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The Occult Philosophy in the Elizabethan Age (Routledge Classics)

4.11  ·  Rating Details ·  318 Ratings  ·  20 Reviews
It is hard to overestimate the importance of the contribution made by Dame Frances Yates to the serious study of esotericism and the occult sciences. To her work can be attributed the contemporary understanding of the occult origins of much of Western scientific thinking, indeed of Western civilization itself. The Occult Philosophy of the Elizabethan Age was her last book, ...more
Paperback, 288 pages
Published May 18th 2001 by Routledge (first published 1979)
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Jigar Brahmbhatt
Dec 22, 2016 Jigar Brahmbhatt rated it really liked it
Starting from Hermes Trismegistus, this book traces the path of occult philosophy as it entered the Renaissance world in the form of Christian Cabala, largely by attempts made by Pico Della Mirandola and others to introduce Christian symbolism into the Jewish Cabala . They showcased the semblance as the highest kind of learning and tried to remove any dark/devilish interpretations from the practices to make them pristine. Frances Yates argues that it is this form of Christian Cabala that managed ...more
Susan Berger-jones
Mar 16, 2010 Susan Berger-jones rated it it was amazing
I wanted to read this book but delayed because it seemed too dry. No. couldn't put it down. The relationships between Alchemy & Shakespeare was the best part of the book.
Jacob Aitken
Dame Frances Yates’ work is a study of Christian cabalism as it was understood in Elizabethan England. She argues that “occult” philosophy was the dominant philosophy and sees Cabala as “supposed esoteric tradition passed down from Moses through the ages. It includes the ‘Sephiroth,” “intermediaries or emanations of the divine” (Yates 2).”

Cabalism didn’t arise in a vacuum but was mediated through several countries, religious groups, and wandering philosophers (Bruno et al). These men gave us the
...more
Odile
Yates' last book is a great read, touching upon essential points in the philosophy of a great many central figures of the esoteric renaissance. She makes a case for Christian Qabbalah being one of the most important uniting strains of thought in the works of these figures (Giorgi, Pico Della Mirondola, Dee, etc.), and does so convincingly.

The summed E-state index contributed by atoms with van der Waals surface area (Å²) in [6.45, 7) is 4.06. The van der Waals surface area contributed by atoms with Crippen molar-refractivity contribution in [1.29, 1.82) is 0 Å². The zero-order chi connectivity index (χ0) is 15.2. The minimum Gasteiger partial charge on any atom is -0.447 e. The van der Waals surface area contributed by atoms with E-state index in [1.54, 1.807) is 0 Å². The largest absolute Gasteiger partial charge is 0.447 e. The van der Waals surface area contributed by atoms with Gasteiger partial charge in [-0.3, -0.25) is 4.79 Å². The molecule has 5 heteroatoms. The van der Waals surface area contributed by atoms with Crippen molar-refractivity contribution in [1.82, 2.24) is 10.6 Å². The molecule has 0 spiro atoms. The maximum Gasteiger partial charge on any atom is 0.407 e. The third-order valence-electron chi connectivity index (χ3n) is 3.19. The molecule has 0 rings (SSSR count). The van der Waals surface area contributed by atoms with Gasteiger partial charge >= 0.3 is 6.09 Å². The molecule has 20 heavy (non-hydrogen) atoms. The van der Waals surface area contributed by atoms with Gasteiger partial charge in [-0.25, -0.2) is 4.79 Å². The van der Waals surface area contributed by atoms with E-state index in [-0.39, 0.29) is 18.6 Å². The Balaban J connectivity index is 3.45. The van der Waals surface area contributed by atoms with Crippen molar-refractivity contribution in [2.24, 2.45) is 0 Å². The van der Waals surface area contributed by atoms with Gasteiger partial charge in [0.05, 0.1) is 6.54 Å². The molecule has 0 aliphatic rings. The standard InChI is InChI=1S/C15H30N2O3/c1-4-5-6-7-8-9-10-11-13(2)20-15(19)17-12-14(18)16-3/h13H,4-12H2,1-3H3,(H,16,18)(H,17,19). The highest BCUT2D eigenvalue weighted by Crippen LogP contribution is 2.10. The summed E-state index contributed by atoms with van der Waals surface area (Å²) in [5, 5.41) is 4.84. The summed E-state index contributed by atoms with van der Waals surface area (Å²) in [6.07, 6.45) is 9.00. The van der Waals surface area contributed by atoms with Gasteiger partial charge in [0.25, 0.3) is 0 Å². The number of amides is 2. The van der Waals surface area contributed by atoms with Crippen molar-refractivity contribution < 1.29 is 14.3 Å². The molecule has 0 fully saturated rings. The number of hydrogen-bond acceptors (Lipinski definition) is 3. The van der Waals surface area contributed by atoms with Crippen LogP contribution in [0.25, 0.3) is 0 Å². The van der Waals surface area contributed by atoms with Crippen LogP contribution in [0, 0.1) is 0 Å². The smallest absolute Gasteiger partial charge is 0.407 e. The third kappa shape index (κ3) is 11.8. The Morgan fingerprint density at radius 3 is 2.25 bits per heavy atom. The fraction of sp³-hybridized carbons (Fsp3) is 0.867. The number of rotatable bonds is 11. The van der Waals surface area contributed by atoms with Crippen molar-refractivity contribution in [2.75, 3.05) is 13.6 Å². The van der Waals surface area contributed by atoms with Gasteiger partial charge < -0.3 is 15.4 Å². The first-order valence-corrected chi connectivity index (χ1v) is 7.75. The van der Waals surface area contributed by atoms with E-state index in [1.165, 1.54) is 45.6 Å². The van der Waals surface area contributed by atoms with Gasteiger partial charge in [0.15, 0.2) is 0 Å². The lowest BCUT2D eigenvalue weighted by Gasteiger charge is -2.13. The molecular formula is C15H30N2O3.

At the same time, the works of such authors are linked to the literature and mythology of the Elizabethan age, which adds fascinating parts of art and literary
...more
Maan Kawas
Mar 21, 2017 Maan Kawas rated it it was amazing
An excellent book by Fraces Yates which examines the occult philosopy (Hermeticism, Neoplatonism, Christian Cabala, magic, and the Rosicrucian) in the Elizabethan age and the Renaissance! The book also examines the works of great men of letters (e.g. Spenser, Sidney, Marlow, Johnson, Shakespeare, Francis Bacon, John Dee, Aggripp, Marsilius, and della Mirandola). through that philosophic lens! I found the book so enlightening and interesting, though difficult in some places. However, the book sho ...more
Christopher Plaisance
Oct 29, 2011 Christopher Plaisance rated it it was amazing
In this followup to her paradigm changing, Giordano Bruno and the Hermetic Tradition, Frances Yates explores the influences such disparate themes as the emergence of Christian Cabala, the influence of Cornelius Agrippa's (1486-1535) transvaluation of the Saturnine upon Albrecht Dürer (1471-1528), the complex relationship between the Continental Reformation and the Hermetic revival, and John Dee's (1527-1608) influence on Elizabethan culture and literature. In all areas analyzed, Yates treats the ...more
Leonardo
Jan 02, 2009 Leonardo rated it it was amazing  ·  review of another edition
Recommends it for: Literary occultists
Éste es un libro literalmente seminal que ayudó a ampliar la visión que se tenía de la época isabelina y la interpretación de algunas de las obras literarias más representativas de esa época. A través de su amplia, pero no por ello menos detallista, recreación del ocultismo en la época de Isabel I, Yates nos presenta una época en que la filosofía, las religiones y la política se entrelazaban de manera fascinante, aunque no siempre amistosa. La primera parte del libro es una excelente y erudita i ...more
Peter Mcloughlin
I have said elsewhere that occultism is nonsense but often it can be beautiful nonsense. The late middle ages and the Renaissance inherited classical Neo-Platonism from the Christian tradition of the middle ages, from Moorish Spain it inherited both classical pagan philosophy and Christian, Jewish and Muslim mysticism. The ornate cosmology of the middle ages with numerology, astrology, the four elements and other arcana which was thought to be the best understanding of the universe at one time b ...more
John
Sep 20, 2016 John rated it really liked it  ·  review of another edition
In this book, Frances A. Yates connects the Spanish expulsion of the Jews in 1492 to a search for a Christian Cabala, a synthesis to find a way of blending Judaism with Christianity.

Pico della Mirandola, Giordano Bruno, Cornellius Agrippa, and John Dee are prominent here. She also describes the pushback in England, fueled by Christopher Marlowe's anti-Semitic play, "The Jew of Malta." Marlowe's play fomented anti-Semitic riots. It is her assertion that Shakespeare wrote "The Merchant of Venice"
...more
Chris